If skiing massive backcountry lines, stomping landings, and etching figure elevens sounds like you, then we encourage you to read on. Following a tradition of excellence, Atomic filled the void in their backcountry boot selection with the show-stopping Hawx Ultra XTD 130. Touting an impressive 54° of smooth cuff articulation and Atomic’s Mimic Liner, the Hawx is a seriously impressive touring boot. It really starts to strut its stuff after flipping the Free/Lock 2.0 Lever into ski mode. The Energy Backbone and Progressive Shell tech provide a rock-solid platform that will push back no matter how hard you can drive it. With a multitude of binding choices and a powerful 130-flex, the Hawx Ultra XTD 130 is ready to rip anywhere that skis will take you. Best of all, it even fits “problem” feet since the entire boot can be cooked and molded around your hooves. Atomic has officially ticked all the boxes in the Free Touring category with the Hawx Ultra XTD.
- Skywalk Gripwalk Sole means a huge binding compatibility range.
- Energy Backbone provides laser precision on big skis at high speeds.
- Free/Lock 2.0 lever is light, durable, and easily handles ski/walk duties.
- Frictionless Pivot is incredibly smooth, durable, and powerful.
- Investment Cast Tech Inserts are precisely made.
- Mimic Liner is heat moldable to accommodate different foot shapes.
- Memory Fit shell offers complete shell customization.
Update 2019/20: The Hawx 130 got an updated paint job, a Memory Fit 3D Platinum Light liner, and upgraded aluminum buckles.
Update 2020/21: Atomic adds a Mimic liner to the Atomic Hawx XTD 130, adding some ski performance and about 100 grams.
Update 2021/22: This year Atomic widened the Quick Release Cam Strap to 50mm.
Update 2022/23: Atomic updated the color scheme and is also doing lower profile cuffs for the 22.5 and 23.5 sizes.
|Weight (pair)||3160g [27/27.5]|
||Four + Power Strap|
||Tech, Hybrid, ISO 9523|
||Grilamid Cuff & Shell|
||Mimic Platinum Liner|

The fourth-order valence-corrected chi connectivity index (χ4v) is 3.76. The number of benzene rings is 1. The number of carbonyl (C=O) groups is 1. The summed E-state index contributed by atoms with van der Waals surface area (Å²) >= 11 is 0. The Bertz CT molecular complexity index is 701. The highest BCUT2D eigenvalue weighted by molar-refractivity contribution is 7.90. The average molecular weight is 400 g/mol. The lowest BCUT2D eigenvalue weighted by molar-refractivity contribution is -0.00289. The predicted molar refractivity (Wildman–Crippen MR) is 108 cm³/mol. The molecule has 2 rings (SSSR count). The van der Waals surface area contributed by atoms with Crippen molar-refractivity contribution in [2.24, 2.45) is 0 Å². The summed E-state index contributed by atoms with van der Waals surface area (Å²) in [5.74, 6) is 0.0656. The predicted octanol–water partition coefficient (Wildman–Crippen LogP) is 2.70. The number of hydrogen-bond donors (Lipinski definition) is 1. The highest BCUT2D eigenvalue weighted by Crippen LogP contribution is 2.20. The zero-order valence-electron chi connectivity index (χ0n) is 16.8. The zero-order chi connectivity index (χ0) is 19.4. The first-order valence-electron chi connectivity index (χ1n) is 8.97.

||Skywalk GripWalk Sole (ISO 23223)|
|Skimo Co Says|
|Usage||Free touring, touring, getting sendy|
|Notes||Memory Fit Shell and Mimic Liner offer amazing custom molding capabilities|
|Bottom Line||Impressive freedom of movement to power ratio|
|Compare to other Freeride Boots|
Questions & Reviews
Very narrow and short fit (compared to most alpine/hybrid boots). But they fit my feet great and are highly customizable.
I swapped out the stock Mimic liner (incredibly heavy) for a lightweight intuition and saved a bunch of weight. I use the mimic for side-country days and the intuition for any time I'm going out for a longer day.
These would make for a great option. Powerful and responsive for the descent, yet still offer the uphill efficiency needed to get wherever your heart (legs) desires. Kia Jones and Chris Benchetler seem to do just fine in them :) Ultimately, fit remains the most important aspect of boot selection. Feel free to fill out our Boot Fitter and we can chat about whether this boot is the right fit for you. Thanks!
This is something that can most likely be fixed considering the high degree of flexibility this boot offers in terms of fit with the unique shell construction. Send us an email at firstname.lastname@example.org and we can get into the details. Thanks!
Both the 21/22 and 22/23 Atomic Hawx Ultra XTD 130 Boots are Grip Walk compatible, which means that they are ISO 23223 compliant. The Marker Griffon 13 ID is compatible with Grip Walk boots, so you should be all set!
Although the 4-buckle setup isn't really what I was looking for, I'll still give this boot 5 stars because it's the only one I have found that works out of the box for me.
If you're looking at this page you're probably also looking at the Tecnica Zero G Tour Pro, so here are the differences:
- The Hawx Ultra XTD has a slightly lower-volume fit all around (the Tecnica is pretty low volume though, and the difference could be attributable to the liners, I have not tried on both shells using the same liners to make a direct comparison)
- The shells of both boots are very similar weights, the Hawx are around 30 grams heavier and that is probably attributable to the more robust buckles which are much easier to use than the Tecnica buckles
- The Hawx has a much beefier liner, which is responsible for most of the weight difference. I thought I would immediately chuck the heavy liner for something lighter, but the stiff plastic used in the tongue and upper part of the liner really improves ski performance
- The Hawx has gripwalk soles which make the boot safer to use in resort bindings but makes hiking over rock and ice less secure